Comment


              #7
              Originally posted by JBZ View Post
              A) Turn all layers on, thaw and unlock as well
              B) Remove any data not needed, such as items far away from project (check from elevation view in ACAD, as there may be stuff way up high, etc)
              C) Purge
              D) "Overkill"
              E) Purge (yes again) -also might want to bind any xref's
              F) SaveAs into new location...
              I have a script to turn on, unlock, unfreeze all layers, pasted below. Copy it to notepad and save as a .SCR file. I went so far as to make a button in CAD so I can do it with a click.

              Code:
              layer
              ;Thaw
              TH
              *
              ;Turn On
              ON
              *
              ;Unlock
              U
              *
              ;Set Current
              set
              0
              
              ;end
              Before you start any of this I would recommend saving the file you are about to modify to your new location so if you screw something up you still have the original file.

              You can also try the FLATTEN command but depending on what's in the drawing it can have unexpected results, hence the save as first mentioned above. Overkill can be funny too but it usually works ok.

              LAYDEL works wonders as well, although if their drafting is like what I see here half the drawing will be on the wrong layer
              Revit for newbies - A starting point for RFO


              chad
              BEER: Better, Efficient, Elegant, Repeatable.

              Comment


                #8
                Originally posted by cellophane View Post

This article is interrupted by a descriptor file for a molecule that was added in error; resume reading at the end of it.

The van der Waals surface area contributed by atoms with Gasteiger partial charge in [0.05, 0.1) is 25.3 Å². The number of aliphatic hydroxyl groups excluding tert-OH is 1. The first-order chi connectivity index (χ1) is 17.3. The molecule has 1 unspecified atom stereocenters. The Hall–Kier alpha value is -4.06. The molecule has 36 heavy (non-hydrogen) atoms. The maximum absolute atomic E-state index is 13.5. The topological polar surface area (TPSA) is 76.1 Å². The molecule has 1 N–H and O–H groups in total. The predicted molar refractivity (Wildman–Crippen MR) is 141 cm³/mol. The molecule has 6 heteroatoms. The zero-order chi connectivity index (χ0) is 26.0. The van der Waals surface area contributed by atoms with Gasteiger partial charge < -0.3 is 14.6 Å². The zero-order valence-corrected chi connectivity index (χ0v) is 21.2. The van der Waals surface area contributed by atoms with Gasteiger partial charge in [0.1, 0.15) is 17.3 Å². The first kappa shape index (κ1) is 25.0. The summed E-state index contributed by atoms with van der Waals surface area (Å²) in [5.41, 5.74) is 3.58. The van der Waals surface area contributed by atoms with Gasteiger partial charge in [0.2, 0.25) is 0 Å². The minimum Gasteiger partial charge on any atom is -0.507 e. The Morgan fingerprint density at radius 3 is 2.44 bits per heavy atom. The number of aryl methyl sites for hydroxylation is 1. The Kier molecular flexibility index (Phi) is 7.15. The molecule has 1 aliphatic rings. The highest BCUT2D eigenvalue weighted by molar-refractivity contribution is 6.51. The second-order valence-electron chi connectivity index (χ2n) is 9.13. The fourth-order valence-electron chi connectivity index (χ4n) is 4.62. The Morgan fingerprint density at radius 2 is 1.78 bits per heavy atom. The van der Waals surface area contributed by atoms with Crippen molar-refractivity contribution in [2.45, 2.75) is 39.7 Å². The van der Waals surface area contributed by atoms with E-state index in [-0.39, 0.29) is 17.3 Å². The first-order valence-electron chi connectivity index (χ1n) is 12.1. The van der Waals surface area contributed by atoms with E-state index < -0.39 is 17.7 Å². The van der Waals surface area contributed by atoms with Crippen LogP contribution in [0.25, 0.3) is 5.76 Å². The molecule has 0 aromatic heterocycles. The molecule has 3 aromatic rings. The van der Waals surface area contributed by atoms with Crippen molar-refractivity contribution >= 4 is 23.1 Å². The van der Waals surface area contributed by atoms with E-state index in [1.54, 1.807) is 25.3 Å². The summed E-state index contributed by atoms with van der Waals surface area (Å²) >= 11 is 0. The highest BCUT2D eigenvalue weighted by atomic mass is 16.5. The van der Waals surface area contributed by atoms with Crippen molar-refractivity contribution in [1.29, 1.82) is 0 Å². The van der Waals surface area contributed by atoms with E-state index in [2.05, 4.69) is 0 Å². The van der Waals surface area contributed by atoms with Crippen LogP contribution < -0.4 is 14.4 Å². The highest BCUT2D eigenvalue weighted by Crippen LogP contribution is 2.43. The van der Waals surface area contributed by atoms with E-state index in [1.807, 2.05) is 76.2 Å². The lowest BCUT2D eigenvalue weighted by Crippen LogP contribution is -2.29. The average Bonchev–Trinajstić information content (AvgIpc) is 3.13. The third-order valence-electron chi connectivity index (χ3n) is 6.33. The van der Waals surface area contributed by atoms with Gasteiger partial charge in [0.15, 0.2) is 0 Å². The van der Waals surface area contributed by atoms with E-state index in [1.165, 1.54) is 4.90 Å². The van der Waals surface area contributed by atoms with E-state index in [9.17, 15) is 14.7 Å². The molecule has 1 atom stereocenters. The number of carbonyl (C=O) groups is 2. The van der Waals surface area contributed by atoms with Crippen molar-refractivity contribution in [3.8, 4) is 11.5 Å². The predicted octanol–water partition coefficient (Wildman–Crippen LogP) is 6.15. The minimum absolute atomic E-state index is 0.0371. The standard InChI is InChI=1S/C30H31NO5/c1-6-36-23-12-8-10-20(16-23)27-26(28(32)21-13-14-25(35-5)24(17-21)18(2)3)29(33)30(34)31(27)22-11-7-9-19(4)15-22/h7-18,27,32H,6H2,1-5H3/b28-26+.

...LAYDEL works wonders as well, although if their drafting is like what I see here half the drawing will be on the wrong layer
                Or the entire drawing will be on Layer0 with color overrides.
                Dan

                Comment


                  #9
                  Originally posted by JBZ View Post
                  If that's the case, you might consider to do the following for least Revit speed impact:

                  Prior to using CAD files
                  Clean CAD files
                  A) Turn all layers on, thaw and unlock as well
                  B) Remove any data not needed, such as items far away from project (check from elevation view in ACAD, as there may be stuff way up high, etc)
                  C) Purge
                  D) "Overkill"
                  E) Purge (yes again) -also might want to bind any xref's
                  F) SaveAs into new location...

                  Using CAD files
                  1) New Family - Generic Model (One for each needed CAD file, named per the CAD file such as:
                  Family Name: CAD Plan 01
                  Type Name: Level 01

                  Family Name: CAD Plan 02
                  Type Name: Level 02

                  Family Name: CAD Section 01
                  Type Name: A301 (Sheet Name from original Arch. set)
                  etc...
                  2) Import CAD file into those family files (Please please please never "import" cad directly into project!!!)
                  3) Load those families into project, place at correct Levels, locations

                  This will lessen the impact as much as possible
                  By importing, do you mean never link cad files? or

                  Comment


                    #10
                    Originally posted by nick_h View Post
                    By importing, do you mean never link cad files? or
                    The first rule of (Revit-fight club) is : NEVER import a cad file into a project.
                    The second rule is the same as the first.
                    The third rule goes something along the lines of "Since you can only import a cad file into families, do so, but do it properly*



                    *the "proper" part being the way Jay explained in post #4.

                    Comment